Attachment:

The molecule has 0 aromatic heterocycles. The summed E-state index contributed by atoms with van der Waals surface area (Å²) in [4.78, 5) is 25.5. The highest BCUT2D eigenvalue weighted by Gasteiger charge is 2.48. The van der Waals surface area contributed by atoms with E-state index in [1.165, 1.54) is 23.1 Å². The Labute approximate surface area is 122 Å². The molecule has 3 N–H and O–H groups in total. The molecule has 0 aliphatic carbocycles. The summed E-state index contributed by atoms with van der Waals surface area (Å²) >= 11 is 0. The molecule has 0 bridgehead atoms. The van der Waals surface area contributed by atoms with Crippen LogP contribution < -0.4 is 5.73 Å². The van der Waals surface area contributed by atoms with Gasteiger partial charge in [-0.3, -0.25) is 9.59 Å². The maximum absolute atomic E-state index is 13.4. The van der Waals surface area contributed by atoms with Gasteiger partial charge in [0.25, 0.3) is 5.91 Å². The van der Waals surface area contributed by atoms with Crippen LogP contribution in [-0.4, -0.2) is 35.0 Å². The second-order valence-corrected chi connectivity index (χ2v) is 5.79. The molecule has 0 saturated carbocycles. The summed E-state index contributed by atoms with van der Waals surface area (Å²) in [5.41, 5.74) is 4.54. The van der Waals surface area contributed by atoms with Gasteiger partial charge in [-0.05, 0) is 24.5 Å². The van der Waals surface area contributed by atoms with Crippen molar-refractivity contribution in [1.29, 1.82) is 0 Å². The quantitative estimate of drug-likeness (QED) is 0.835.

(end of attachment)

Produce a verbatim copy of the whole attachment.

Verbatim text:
The molecule has 0 aromatic heterocycles. The summed E-state index contributed by atoms with van der Waals surface area (Å²) in [4.78, 5) is 25.5. The highest BCUT2D eigenvalue weighted by Gasteiger charge is 2.48. The van der Waals surface area contributed by atoms with E-state index in [1.165, 1.54) is 23.1 Å². The Labute approximate surface area is 122 Å². The molecule has 3 N–H and O–H groups in total. The molecule has 0 aliphatic carbocycles. The summed E-state index contributed by atoms with van der Waals surface area (Å²) >= 11 is 0. The molecule has 0 bridgehead atoms. The van der Waals surface area contributed by atoms with Crippen LogP contribution < -0.4 is 5.73 Å². The van der Waals surface area contributed by atoms with Gasteiger partial charge in [-0.3, -0.25) is 9.59 Å². The maximum absolute atomic E-state index is 13.4. The van der Waals surface area contributed by atoms with Gasteiger partial charge in [0.25, 0.3) is 5.91 Å². The van der Waals surface area contributed by atoms with Crippen LogP contribution in [-0.4, -0.2) is 35.0 Å². The second-order valence-corrected chi connectivity index (χ2v) is 5.79. The molecule has 0 saturated carbocycles. The summed E-state index contributed by atoms with van der Waals surface area (Å²) in [5.41, 5.74) is 4.54. The van der Waals surface area contributed by atoms with Gasteiger partial charge in [-0.05, 0) is 24.5 Å². The van der Waals surface area contributed by atoms with Crippen molar-refractivity contribution in [1.29, 1.82) is 0 Å². The quantitative estimate of drug-likeness (QED) is 0.835.